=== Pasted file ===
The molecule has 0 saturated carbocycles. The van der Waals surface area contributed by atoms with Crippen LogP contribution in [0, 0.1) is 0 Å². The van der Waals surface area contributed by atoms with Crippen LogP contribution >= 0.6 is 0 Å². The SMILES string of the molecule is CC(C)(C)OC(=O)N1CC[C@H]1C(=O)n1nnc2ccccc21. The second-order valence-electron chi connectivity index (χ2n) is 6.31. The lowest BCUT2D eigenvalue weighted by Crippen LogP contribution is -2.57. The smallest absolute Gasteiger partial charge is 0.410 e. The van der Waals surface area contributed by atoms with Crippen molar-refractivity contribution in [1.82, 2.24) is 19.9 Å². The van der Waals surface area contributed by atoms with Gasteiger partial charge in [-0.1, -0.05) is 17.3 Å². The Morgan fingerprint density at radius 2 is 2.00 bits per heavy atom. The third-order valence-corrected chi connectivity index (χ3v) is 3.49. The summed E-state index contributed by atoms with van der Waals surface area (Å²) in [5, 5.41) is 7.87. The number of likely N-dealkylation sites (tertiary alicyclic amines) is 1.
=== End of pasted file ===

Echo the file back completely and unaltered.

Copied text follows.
The molecule has 0 saturated carbocycles. The van der Waals surface area contributed by atoms with Crippen LogP contribution in [0, 0.1) is 0 Å². The van der Waals surface area contributed by atoms with Crippen LogP contribution >= 0.6 is 0 Å². The SMILES string of the molecule is CC(C)(C)OC(=O)N1CC[C@H]1C(=O)n1nnc2ccccc21. The second-order valence-electron chi connectivity index (χ2n) is 6.31. The lowest BCUT2D eigenvalue weighted by Crippen LogP contribution is -2.57. The smallest absolute Gasteiger partial charge is 0.410 e. The van der Waals surface area contributed by atoms with Crippen molar-refractivity contribution in [1.82, 2.24) is 19.9 Å². The van der Waals surface area contributed by atoms with Gasteiger partial charge in [-0.1, -0.05) is 17.3 Å². The Morgan fingerprint density at radius 2 is 2.00 bits per heavy atom. The third-order valence-corrected chi connectivity index (χ3v) is 3.49. The summed E-state index contributed by atoms with van der Waals surface area (Å²) in [5, 5.41) is 7.87. The number of likely N-dealkylation sites (tertiary alicyclic amines) is 1.